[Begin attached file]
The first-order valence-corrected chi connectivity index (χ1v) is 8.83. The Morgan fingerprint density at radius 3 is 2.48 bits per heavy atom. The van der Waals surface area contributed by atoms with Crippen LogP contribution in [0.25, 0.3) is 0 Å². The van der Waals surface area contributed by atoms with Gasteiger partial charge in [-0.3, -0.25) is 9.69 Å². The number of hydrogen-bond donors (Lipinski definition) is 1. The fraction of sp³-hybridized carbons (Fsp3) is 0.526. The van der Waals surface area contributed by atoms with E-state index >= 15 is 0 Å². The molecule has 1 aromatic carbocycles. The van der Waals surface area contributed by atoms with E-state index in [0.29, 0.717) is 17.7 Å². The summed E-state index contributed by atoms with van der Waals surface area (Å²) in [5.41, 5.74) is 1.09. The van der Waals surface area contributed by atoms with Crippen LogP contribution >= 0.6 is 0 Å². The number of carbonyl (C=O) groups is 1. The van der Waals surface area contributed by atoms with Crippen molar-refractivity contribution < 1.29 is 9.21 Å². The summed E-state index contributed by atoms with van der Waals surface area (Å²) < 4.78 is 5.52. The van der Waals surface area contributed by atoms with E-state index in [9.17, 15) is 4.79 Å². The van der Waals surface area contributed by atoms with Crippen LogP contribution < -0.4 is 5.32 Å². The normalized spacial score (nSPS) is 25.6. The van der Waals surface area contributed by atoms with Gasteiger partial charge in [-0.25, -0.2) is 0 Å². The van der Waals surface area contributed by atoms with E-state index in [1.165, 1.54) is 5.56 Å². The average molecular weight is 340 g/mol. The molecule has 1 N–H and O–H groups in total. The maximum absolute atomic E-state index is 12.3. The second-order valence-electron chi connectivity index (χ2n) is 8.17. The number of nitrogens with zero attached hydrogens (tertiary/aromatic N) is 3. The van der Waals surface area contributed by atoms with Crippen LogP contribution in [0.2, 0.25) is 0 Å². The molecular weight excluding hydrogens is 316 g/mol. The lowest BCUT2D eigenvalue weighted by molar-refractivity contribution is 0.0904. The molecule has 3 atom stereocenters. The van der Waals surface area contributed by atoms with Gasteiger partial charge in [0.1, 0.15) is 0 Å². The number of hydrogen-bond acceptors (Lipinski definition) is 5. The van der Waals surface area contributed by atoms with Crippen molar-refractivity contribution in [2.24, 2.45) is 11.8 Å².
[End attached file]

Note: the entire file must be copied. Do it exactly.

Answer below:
The first-order valence-corrected chi connectivity index (χ1v) is 8.83. The Morgan fingerprint density at radius 3 is 2.48 bits per heavy atom. The van der Waals surface area contributed by atoms with Crippen LogP contribution in [0.25, 0.3) is 0 Å². The van der Waals surface area contributed by atoms with Gasteiger partial charge in [-0.3, -0.25) is 9.69 Å². The number of hydrogen-bond donors (Lipinski definition) is 1. The fraction of sp³-hybridized carbons (Fsp3) is 0.526. The van der Waals surface area contributed by atoms with E-state index >= 15 is 0 Å². The molecule has 1 aromatic carbocycles. The van der Waals surface area contributed by atoms with E-state index in [0.29, 0.717) is 17.7 Å². The summed E-state index contributed by atoms with van der Waals surface area (Å²) in [5.41, 5.74) is 1.09. The van der Waals surface area contributed by atoms with Crippen LogP contribution >= 0.6 is 0 Å². The number of carbonyl (C=O) groups is 1. The van der Waals surface area contributed by atoms with Crippen molar-refractivity contribution < 1.29 is 9.21 Å². The summed E-state index contributed by atoms with van der Waals surface area (Å²) < 4.78 is 5.52. The van der Waals surface area contributed by atoms with E-state index in [9.17, 15) is 4.79 Å². The van der Waals surface area contributed by atoms with Crippen LogP contribution < -0.4 is 5.32 Å². The normalized spacial score (nSPS) is 25.6. The van der Waals surface area contributed by atoms with Gasteiger partial charge in [-0.25, -0.2) is 0 Å². The van der Waals surface area contributed by atoms with E-state index in [1.165, 1.54) is 5.56 Å². The average molecular weight is 340 g/mol. The molecule has 1 N–H and O–H groups in total. The maximum absolute atomic E-state index is 12.3. The second-order valence-electron chi connectivity index (χ2n) is 8.17. The number of nitrogens with zero attached hydrogens (tertiary/aromatic N) is 3. The van der Waals surface area contributed by atoms with Crippen LogP contribution in [0.2, 0.25) is 0 Å². The molecular weight excluding hydrogens is 316 g/mol. The lowest BCUT2D eigenvalue weighted by molar-refractivity contribution is 0.0904. The molecule has 3 atom stereocenters. The van der Waals surface area contributed by atoms with Gasteiger partial charge in [0.1, 0.15) is 0 Å². The number of hydrogen-bond acceptors (Lipinski definition) is 5. The van der Waals surface area contributed by atoms with Crippen molar-refractivity contribution in [2.24, 2.45) is 11.8 Å².